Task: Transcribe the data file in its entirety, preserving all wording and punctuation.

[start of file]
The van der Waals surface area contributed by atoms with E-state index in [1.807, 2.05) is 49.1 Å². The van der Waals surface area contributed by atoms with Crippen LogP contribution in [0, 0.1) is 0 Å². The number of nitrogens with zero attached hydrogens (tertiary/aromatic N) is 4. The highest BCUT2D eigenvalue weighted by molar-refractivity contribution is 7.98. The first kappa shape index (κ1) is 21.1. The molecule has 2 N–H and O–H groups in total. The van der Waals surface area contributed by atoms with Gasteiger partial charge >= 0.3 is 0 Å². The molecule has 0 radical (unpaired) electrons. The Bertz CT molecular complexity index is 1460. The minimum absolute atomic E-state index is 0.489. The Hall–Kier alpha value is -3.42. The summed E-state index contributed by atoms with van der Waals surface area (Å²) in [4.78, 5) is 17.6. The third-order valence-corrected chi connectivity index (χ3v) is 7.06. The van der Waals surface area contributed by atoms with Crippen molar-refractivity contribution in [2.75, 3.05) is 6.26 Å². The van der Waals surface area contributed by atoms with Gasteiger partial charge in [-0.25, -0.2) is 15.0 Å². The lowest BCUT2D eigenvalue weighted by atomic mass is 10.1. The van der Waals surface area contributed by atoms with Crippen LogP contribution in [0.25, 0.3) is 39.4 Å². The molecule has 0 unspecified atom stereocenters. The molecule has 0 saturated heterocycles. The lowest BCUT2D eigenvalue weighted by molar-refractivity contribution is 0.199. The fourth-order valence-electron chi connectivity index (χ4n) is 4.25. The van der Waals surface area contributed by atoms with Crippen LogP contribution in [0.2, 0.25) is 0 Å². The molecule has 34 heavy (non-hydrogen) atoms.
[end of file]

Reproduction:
The van der Waals surface area contributed by atoms with E-state index in [1.807, 2.05) is 49.1 Å². The van der Waals surface area contributed by atoms with Crippen LogP contribution in [0, 0.1) is 0 Å². The number of nitrogens with zero attached hydrogens (tertiary/aromatic N) is 4. The highest BCUT2D eigenvalue weighted by molar-refractivity contribution is 7.98. The first kappa shape index (κ1) is 21.1. The molecule has 2 N–H and O–H groups in total. The van der Waals surface area contributed by atoms with Gasteiger partial charge >= 0.3 is 0 Å². The molecule has 0 radical (unpaired) electrons. The Bertz CT molecular complexity index is 1460. The minimum absolute atomic E-state index is 0.489. The Hall–Kier alpha value is -3.42. The summed E-state index contributed by atoms with van der Waals surface area (Å²) in [4.78, 5) is 17.6. The third-order valence-corrected chi connectivity index (χ3v) is 7.06. The van der Waals surface area contributed by atoms with Crippen molar-refractivity contribution in [2.75, 3.05) is 6.26 Å². The van der Waals surface area contributed by atoms with Gasteiger partial charge in [-0.25, -0.2) is 15.0 Å². The lowest BCUT2D eigenvalue weighted by atomic mass is 10.1. The van der Waals surface area contributed by atoms with Crippen LogP contribution in [0.25, 0.3) is 39.4 Å². The molecule has 0 unspecified atom stereocenters. The molecule has 0 saturated heterocycles. The lowest BCUT2D eigenvalue weighted by molar-refractivity contribution is 0.199. The fourth-order valence-electron chi connectivity index (χ4n) is 4.25. The van der Waals surface area contributed by atoms with Crippen LogP contribution in [0.2, 0.25) is 0 Å². The molecule has 34 heavy (non-hydrogen) atoms.